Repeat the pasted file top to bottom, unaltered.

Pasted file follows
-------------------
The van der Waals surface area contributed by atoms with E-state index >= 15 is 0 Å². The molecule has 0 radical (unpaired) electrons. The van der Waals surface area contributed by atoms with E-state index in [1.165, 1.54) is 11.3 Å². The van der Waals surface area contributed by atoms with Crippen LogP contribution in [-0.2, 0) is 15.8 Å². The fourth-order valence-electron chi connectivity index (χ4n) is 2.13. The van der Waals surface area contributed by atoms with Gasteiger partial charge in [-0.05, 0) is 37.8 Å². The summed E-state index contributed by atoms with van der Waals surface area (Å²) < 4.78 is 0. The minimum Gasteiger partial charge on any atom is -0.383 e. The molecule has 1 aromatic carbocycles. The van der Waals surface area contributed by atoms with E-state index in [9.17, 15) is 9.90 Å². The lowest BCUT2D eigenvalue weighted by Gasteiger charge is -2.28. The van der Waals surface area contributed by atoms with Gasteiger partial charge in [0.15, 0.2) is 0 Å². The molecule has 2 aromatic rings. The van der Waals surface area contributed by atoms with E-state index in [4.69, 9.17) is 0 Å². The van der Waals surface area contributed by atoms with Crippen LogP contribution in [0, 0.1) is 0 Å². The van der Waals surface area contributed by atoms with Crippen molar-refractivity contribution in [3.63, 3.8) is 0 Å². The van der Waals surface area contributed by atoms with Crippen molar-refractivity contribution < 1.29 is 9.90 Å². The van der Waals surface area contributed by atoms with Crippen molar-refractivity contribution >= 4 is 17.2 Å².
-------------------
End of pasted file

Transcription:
The van der Waals surface area contributed by atoms with E-state index >= 15 is 0 Å². The molecule has 0 radical (unpaired) electrons. The van der Waals surface area contributed by atoms with E-state index in [1.165, 1.54) is 11.3 Å². The van der Waals surface area contributed by atoms with Crippen LogP contribution in [-0.2, 0) is 15.8 Å². The fourth-order valence-electron chi connectivity index (χ4n) is 2.13. The van der Waals surface area contributed by atoms with Gasteiger partial charge in [-0.05, 0) is 37.8 Å². The summed E-state index contributed by atoms with van der Waals surface area (Å²) < 4.78 is 0. The minimum Gasteiger partial charge on any atom is -0.383 e. The molecule has 1 aromatic carbocycles. The van der Waals surface area contributed by atoms with E-state index in [9.17, 15) is 9.90 Å². The lowest BCUT2D eigenvalue weighted by Gasteiger charge is -2.28. The van der Waals surface area contributed by atoms with Gasteiger partial charge in [0.15, 0.2) is 0 Å². The molecule has 2 aromatic rings. The van der Waals surface area contributed by atoms with E-state index in [4.69, 9.17) is 0 Å². The van der Waals surface area contributed by atoms with Crippen LogP contribution in [0, 0.1) is 0 Å². The van der Waals surface area contributed by atoms with Crippen molar-refractivity contribution in [3.63, 3.8) is 0 Å². The van der Waals surface area contributed by atoms with Crippen molar-refractivity contribution < 1.29 is 9.90 Å². The van der Waals surface area contributed by atoms with Crippen molar-refractivity contribution >= 4 is 17.2 Å².